Manitoba Liberal Leader Dougald Lamont faces vote on future
Manitoba Liberals now have 2 potential votes on party leadership
Manitoba Liberal Leader Dougald Lamont will face a vote on his leadership at the party's upcoming annual general meeting, and there could be additional votes in the future under recent changes to the party constitution.
The meeting, currently scheduled for May, will include an automatic leadership review that the Liberals hold after every provincial election, roughly every four years.
Party delegates are asked whether they want to have a leadership convention. If more than 50 per cent of delegates vote yes, a leadership race is called.
Under a change to the constitution in 2019, Lamont can also be immediately removed from his position if two-thirds or more of delegates at any annual general meeting or special meeting vote in favour of ousting him.
The reason for the higher threshold in the second process, the Liberals say, is because votes on leadership removal are made by delegates, whereas leadership elections are open to all party members.
Higher requirement to remove leader
"Delegates at a convention are limited constitutionally to a maximum number that may be nominated by constituencies, (party) associations, and those who pay a convention fee to attend," party president David Engel wrote in an email.
"Therefore, the constitution has a higher requirement to remove a leader that was duly elected by the membership."
While the two-thirds leadership removal vote is new, the Liberals adopted mandatory leadership reviews after every election roughly a decade ago, but have not held one to date. Jon Gerrard resigned in 2011 before he could face a review, and his successor, Rana Bokhari, also quit in 2016.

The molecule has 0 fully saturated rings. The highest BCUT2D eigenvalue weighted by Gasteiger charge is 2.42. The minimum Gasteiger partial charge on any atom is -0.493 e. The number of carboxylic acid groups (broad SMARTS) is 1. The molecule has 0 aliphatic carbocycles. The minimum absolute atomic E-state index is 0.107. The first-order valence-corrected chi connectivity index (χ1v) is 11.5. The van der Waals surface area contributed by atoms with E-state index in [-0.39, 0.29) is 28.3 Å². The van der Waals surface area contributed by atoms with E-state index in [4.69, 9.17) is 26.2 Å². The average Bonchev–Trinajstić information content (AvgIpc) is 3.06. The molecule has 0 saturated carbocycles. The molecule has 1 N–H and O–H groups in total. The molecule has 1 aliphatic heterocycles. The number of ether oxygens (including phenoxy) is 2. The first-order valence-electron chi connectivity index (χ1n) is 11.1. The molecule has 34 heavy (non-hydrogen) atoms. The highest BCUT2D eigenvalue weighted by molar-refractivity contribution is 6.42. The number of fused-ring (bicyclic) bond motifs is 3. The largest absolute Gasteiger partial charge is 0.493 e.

Manitoba New Democrats adopted automatic leadership reviews in 2017, and leader Wab Kinew is to face one at the party's next convention.
The provincial Progressive Conservatives had their last leadership review in 2005. Stuart Murray survived with 55 per cent support, but decided to step down anyway due to the lukewarm result.
Federally, New Democrat leader Tom Mulcair faced a 50 per cent threshold and was forced to step down in 2016 after getting 48 per cent support. The federal Green party has an even lower threshold — 40 per cent is enough to force a leadership race.
Lamont became leader in 2017 and won a byelection the following year, giving the party a fourth legislature seat. In last year's election, the Liberals retained three seats — not enough for official party status.
- An earlier version of this story, based on incorrect information from the Manitoba Liberal Party, said Manitoba Liberals now require a two-thirds majority to oust a leader in an automatic leadership review.Mar 18, 2020 7:56 PM CT